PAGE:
Economy, Business And Markets

Housing Market’s Chicken-and-Egg Dilemma

Finance Desk
Housing Market’s  Chicken-and-Egg  Dilemma
Housing Market’s  Chicken-and-Egg  Dilemma

The housing market is in the middle of one its worst recessions in recent history. The slowdown in home sales that began in 2013 has persisted without respite, prompting some to liken it to a depression-ravaged sector.

The severity of the housing crisis cannot be exaggerated given its quintessential status in Iran's economy. It is said that the housing sector is--either directly or indirectly--fueling 300 industries, affecting approximately 1,200 careers, according to Hesam Oqbaei, head of Tehran Association of Realtors.

The stagnation entails both residential and commercial real estate which is a big economic concern. The latest figures point to a rather dramatic situation. Home sales in the first quarter of the current Iranian year (began March 21) marked a 20% decline year-on-year. It is hard to find a positive side to such a consecutive decrease in demand in an important component of our economic health.

The current and former governments have carried out a series of initiatives to prop up the stagnant housing sector but with little success.

The Mehr Housing Project–the flagship legacy of former president Mahmoud Ahmadinejad--was a large-scale construction program initiated in 2007 to provide two million low-income people  with housing units through free land and cheap credits, but the nationwide scheme slowed down due to lack of funding. The project has also been slammed for its role in stoking inflation.

House prices increased by 220% from June 2005, when the former president first took office till June 2013. The cost of renting an average apartment in urban areas rose by 254% during the same period and property value in urban areas grew by 81%.

The increase in mortgage ceiling pushed forward by President Hassan Rouhani's administration in May which also ended a seven-year ban on offering mortgages by commercial banks other than Bank Maskan—the housing bank was similarly doomed even before it started. The loans that are offered barely cover 25% of the average home prices in big cities like Tehran. Its insufficiency is borne out by the lukewarm reception it has gotten from depositors willing to invest in the one-year mortgage savings account.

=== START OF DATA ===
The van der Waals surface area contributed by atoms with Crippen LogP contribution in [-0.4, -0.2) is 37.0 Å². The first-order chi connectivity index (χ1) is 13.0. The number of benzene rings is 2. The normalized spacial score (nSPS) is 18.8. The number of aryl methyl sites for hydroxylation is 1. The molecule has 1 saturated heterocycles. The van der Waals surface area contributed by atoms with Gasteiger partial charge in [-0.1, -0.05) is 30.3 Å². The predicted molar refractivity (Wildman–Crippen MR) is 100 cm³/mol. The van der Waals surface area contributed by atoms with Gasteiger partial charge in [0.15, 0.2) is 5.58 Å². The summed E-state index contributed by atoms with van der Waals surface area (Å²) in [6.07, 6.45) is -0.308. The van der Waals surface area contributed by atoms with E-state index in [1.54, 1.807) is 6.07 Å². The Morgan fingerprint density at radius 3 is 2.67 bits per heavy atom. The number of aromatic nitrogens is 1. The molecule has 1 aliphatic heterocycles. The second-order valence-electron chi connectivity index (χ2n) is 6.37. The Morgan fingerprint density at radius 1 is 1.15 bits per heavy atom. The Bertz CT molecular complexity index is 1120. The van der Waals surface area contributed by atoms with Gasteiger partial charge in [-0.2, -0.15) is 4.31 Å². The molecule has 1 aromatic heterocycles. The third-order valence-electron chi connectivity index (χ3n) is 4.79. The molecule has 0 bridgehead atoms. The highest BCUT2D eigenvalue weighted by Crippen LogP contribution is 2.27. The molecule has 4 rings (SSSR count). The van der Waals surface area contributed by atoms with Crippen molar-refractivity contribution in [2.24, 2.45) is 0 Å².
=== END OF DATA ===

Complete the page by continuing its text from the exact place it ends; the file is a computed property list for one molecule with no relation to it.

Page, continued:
So, if the aforementioned stimuli have been largely futile, where is the road to recovery?  The answers should lie beyond the housing sector and into the macroeconomic realities of the country.

The famous saying that "it's the economy stupid" can actually be relevant here. It's a well-known fact that Iran's economy has been suffering from a severe recession perpetrated by nuclear sanctions and macroeconomic mismanagement in the eight years to 2013.

Although early positive signs have surfaced, a full-blown economic recovery has yet to take place. Masoud Nili, a top presidential advisor, recently compared the debt-stricken Greek economy to the sorry state of affairs in Iran, warning that the latter suffers from more complicated and deep-seated problems.   

In groundbreaking remarks, Nili went on to present the country with two stark choices: either to settle for a "self-absorbed, foreign-dependant" economy, which heavily relies on oil exports for income or embrace a "self-reliant, investment-friendly" economy, which thrives on non-oil exports and a vibrant tourism industry.

It seems to be a bit of the "chicken or egg" situation. Which comes first, a better housing market to help the economy, or a better economy to stimulate the housing market? While both of them could be happening at the same time, it should be noted there can be no real boom without public confidence in the economy.  

At a time when youth unemployment stands at 21% and wage growth has stalled, it would be premature to expect the chilly real-estate market to warm up by itself.

While there is need for change in monetary policies to help bring back homebuyers to the market, which should precede a series of reforms, including banking revisions. Banks have contributed to the housing crisis by encroaching upon the real-estate market. They need to surrender the ground to its rightful owners--the free market.

Although the effect of sanctions relief on the housing market has been downplayed, the windows it could open toward realizing a "self-reliant, investment-friendly" economy cannot be denied.

A good start, then, could be a surge in new home constructions for households belonging to lower income deciles, something that the current administration has already envisaged. When workers make good money and spend it, the cycle will gradually stimulate consumer sentiment in the housing market. In other words, if we make a good chicken out of the economy, chances there are it will lay some golden eggs in the housing sector, too.